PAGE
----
Real Estate

Treasury Dept. proposes rule to expand oversight of homes purchased near military facilities

The proposal would expand its authority to review transactions near military installations by foreign buyers

The U.S. Department of the Treasury on Monday announced that it has issued a notice of proposed rulemaking (NPRM) to expand the Committee on Foreign Investment in the United States (CFIUS)’ authority to review real estate transactions near military installations by foreign buyers.

CFIUS is an inter-agency government committee that includes the Departments of Treasury, Justice, Homeland Security, Commerce, Defense, State and others.

“Pursuant to legislation that Congress passed in 2018, CFIUS has the authority to review certain real estate transactions near specified military installations and to take action in appropriate circumstances,” the announcement said. “This proposed rule would add over 50 military installations, across 30 states, to the existing list of installations around which CFIUS has jurisdiction, including over land purchases.”

If enacted, this kind of update would “vastly expand” the military installations that the committee’s jurisdiction operates from, while maintaining a focus on national security, the department said.

“President Biden and I remain committed to using our strong investment screening tool to defend America’s national security, including actions that protect military installations from external threats,” said Treasury Secretary Janet Yellen in a statement. “CFIUS plays an integral role in U.S. national security by thoroughly reviewing real estate transactions near sensitive military installations, and this proposed rule will significantly expand its jurisdiction and ability to accomplish this vital mission.”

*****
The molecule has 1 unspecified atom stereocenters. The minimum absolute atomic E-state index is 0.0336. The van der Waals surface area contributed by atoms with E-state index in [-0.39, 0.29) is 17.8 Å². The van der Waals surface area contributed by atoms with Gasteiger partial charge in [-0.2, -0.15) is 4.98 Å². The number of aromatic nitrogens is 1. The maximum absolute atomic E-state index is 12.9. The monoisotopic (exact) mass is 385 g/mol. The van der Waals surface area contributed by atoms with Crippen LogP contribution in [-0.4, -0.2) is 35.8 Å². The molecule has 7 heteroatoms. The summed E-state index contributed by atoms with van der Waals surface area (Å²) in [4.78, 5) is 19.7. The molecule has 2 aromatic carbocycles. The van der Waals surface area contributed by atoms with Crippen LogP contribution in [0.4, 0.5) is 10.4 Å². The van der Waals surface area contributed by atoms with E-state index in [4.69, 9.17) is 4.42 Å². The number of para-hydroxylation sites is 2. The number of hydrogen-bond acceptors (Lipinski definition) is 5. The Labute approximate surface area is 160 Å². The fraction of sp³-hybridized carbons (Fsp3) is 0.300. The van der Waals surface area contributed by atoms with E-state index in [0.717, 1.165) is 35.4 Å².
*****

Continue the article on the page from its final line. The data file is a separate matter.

2018’s Foreign Investment Risk Review Modernization Act of 2018 (FIRRMA) saw Congress empower CFIUS “to review the purchase or lease by, or concession to, a foreign person of real estate in the United States that is in close proximity to a military installation” or other facility operating in the realm of national security. The intent is to shore up any risk that might arise from such a transaction opening up a sensitive security installation to surveillance by a foreign power.

“This proposed rule is the result of a recent comprehensive assessment conducted by the Department of Defense regarding its military installations,” the department said. The proposed rule would enhance CFIUS’s authorities including by expanding CFIUS jurisdiction “over real estate transactions to include those within a one-mile radius around 40 additional military installations.”

The proposed rule would also cover transactions including those within a 100-mile radius of 19 additional military installations; as well as between one and 100 miles around eight installations already listed in the regulations. The rule also updates the names of 14 installations and the locations of seven installations, all of which are already listed.

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